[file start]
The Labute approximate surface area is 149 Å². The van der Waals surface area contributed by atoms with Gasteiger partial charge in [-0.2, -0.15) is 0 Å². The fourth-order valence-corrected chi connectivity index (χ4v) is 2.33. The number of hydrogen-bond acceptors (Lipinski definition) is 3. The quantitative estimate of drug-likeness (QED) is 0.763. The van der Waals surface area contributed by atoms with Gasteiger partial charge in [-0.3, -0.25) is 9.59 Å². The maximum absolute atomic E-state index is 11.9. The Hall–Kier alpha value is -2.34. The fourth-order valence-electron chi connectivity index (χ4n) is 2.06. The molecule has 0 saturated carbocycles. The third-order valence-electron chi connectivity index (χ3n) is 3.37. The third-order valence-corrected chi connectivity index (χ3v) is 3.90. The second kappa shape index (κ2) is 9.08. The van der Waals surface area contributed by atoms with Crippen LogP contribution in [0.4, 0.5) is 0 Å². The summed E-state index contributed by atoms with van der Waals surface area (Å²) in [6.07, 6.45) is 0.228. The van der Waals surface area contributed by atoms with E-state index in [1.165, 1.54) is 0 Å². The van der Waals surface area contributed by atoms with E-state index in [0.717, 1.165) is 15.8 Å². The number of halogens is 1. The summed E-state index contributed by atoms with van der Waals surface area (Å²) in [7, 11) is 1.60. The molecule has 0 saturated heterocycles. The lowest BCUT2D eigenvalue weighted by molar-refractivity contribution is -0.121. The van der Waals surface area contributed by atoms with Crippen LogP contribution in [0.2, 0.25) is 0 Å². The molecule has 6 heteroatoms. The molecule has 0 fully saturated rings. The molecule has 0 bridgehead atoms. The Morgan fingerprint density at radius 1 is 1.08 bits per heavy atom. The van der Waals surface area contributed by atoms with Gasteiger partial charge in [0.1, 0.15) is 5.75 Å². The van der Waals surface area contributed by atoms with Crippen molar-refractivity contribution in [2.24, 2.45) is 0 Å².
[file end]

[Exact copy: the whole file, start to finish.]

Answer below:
The Labute approximate surface area is 149 Å². The van der Waals surface area contributed by atoms with Gasteiger partial charge in [-0.2, -0.15) is 0 Å². The fourth-order valence-corrected chi connectivity index (χ4v) is 2.33. The number of hydrogen-bond acceptors (Lipinski definition) is 3. The quantitative estimate of drug-likeness (QED) is 0.763. The van der Waals surface area contributed by atoms with Gasteiger partial charge in [-0.3, -0.25) is 9.59 Å². The maximum absolute atomic E-state index is 11.9. The Hall–Kier alpha value is -2.34. The fourth-order valence-electron chi connectivity index (χ4n) is 2.06. The molecule has 0 saturated carbocycles. The third-order valence-electron chi connectivity index (χ3n) is 3.37. The third-order valence-corrected chi connectivity index (χ3v) is 3.90. The second kappa shape index (κ2) is 9.08. The van der Waals surface area contributed by atoms with Crippen LogP contribution in [0.4, 0.5) is 0 Å². The summed E-state index contributed by atoms with van der Waals surface area (Å²) in [6.07, 6.45) is 0.228. The van der Waals surface area contributed by atoms with E-state index in [1.165, 1.54) is 0 Å². The van der Waals surface area contributed by atoms with E-state index in [0.717, 1.165) is 15.8 Å². The number of halogens is 1. The summed E-state index contributed by atoms with van der Waals surface area (Å²) in [7, 11) is 1.60. The molecule has 0 saturated heterocycles. The lowest BCUT2D eigenvalue weighted by molar-refractivity contribution is -0.121. The van der Waals surface area contributed by atoms with Crippen LogP contribution in [0.2, 0.25) is 0 Å². The molecule has 6 heteroatoms. The molecule has 0 fully saturated rings. The molecule has 0 bridgehead atoms. The Morgan fingerprint density at radius 1 is 1.08 bits per heavy atom. The van der Waals surface area contributed by atoms with Gasteiger partial charge in [0.1, 0.15) is 5.75 Å². The van der Waals surface area contributed by atoms with Crippen molar-refractivity contribution in [2.24, 2.45) is 0 Å².